"Nice deer," said the runner as he slowly approached the deer. "Grumble," said his stomach, so he broke into a jog.
"Patience," the runner said to himself, as the deer fled.
"Grumble," said his stomach in disagreement, so with the speed of a wolf he charged!
With the strength of a bear he leapt!
... directly into the caribou's kick, which caught him just under the chin, sending a symphony through his nervous system and turned his limbs to jelly.
"BONG," said his skull.
"Oof!" said the runner.
"Thud!" said the ground. Stars that were stars but also caribou antlers but also ripples from his rattled skull danced in front of the runner's eyelids.
"Patience!" boomed a voice above and behind him, but the runner had not quite solidified his limbs yet and could not turn around to face the speaker.
"You must convince the Caribou that you have great need of it," the voice told him. "It will take many miles before it will give itself over to you."
The Caribou Mother, one of the oldest Inuit deities, resides in the sky, sort of. Really, she is huge. She is the sky. She is also the earth. The souls of men and caribou crawl across her like lice. When we are born, she plucks a soul from her hide and places it into our body. When a caribou is born, she plucks a soul from her hide and places it into their body. Our souls, however, are tiny and indistinguishable to her, and they often get mixed up. Caribou, therefore, must only be killed in time of great need, as to kill one is to kill your fraternal soul. Practically speaking, overhunting Caribou means fewer Caribou next year, which means fewer hides, tools and meals.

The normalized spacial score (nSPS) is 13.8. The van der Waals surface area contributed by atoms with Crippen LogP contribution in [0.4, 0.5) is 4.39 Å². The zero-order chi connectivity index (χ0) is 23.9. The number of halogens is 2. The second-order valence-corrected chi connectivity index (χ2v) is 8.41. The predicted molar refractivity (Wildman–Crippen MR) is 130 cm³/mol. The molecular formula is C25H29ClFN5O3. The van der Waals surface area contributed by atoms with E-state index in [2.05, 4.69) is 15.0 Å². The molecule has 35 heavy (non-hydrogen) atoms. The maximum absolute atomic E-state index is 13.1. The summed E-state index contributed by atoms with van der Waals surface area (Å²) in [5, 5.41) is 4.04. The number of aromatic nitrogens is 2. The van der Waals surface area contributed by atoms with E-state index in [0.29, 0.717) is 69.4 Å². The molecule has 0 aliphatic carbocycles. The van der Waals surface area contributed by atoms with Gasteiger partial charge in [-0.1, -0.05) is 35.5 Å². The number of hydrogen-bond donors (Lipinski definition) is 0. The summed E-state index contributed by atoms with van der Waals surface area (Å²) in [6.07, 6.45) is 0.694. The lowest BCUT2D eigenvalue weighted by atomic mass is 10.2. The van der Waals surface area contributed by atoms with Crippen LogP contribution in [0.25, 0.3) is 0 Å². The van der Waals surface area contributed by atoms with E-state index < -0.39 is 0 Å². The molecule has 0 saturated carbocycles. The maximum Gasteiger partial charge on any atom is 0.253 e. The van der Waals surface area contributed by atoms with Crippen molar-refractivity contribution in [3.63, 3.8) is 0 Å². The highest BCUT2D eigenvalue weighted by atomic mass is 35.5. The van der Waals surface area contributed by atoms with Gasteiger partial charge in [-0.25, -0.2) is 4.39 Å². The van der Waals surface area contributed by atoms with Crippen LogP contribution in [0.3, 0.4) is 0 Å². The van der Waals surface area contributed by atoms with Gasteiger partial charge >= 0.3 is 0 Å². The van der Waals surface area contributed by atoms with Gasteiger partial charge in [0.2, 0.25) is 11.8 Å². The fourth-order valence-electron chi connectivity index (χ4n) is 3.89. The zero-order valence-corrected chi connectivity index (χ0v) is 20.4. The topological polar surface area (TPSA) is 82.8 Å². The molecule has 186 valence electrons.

The runner didn't know this; he just knew he was hungry, and that every time he tried to touch the caribou it did him grievous bodily harm, so he had to find a way to kill it without touching it. He had an idea, but his stomach wasn't going to like it. He pushed himself to his elbows.
"Where does that voice go?" the runner wondered aloud.
"Grumble," said his stomach.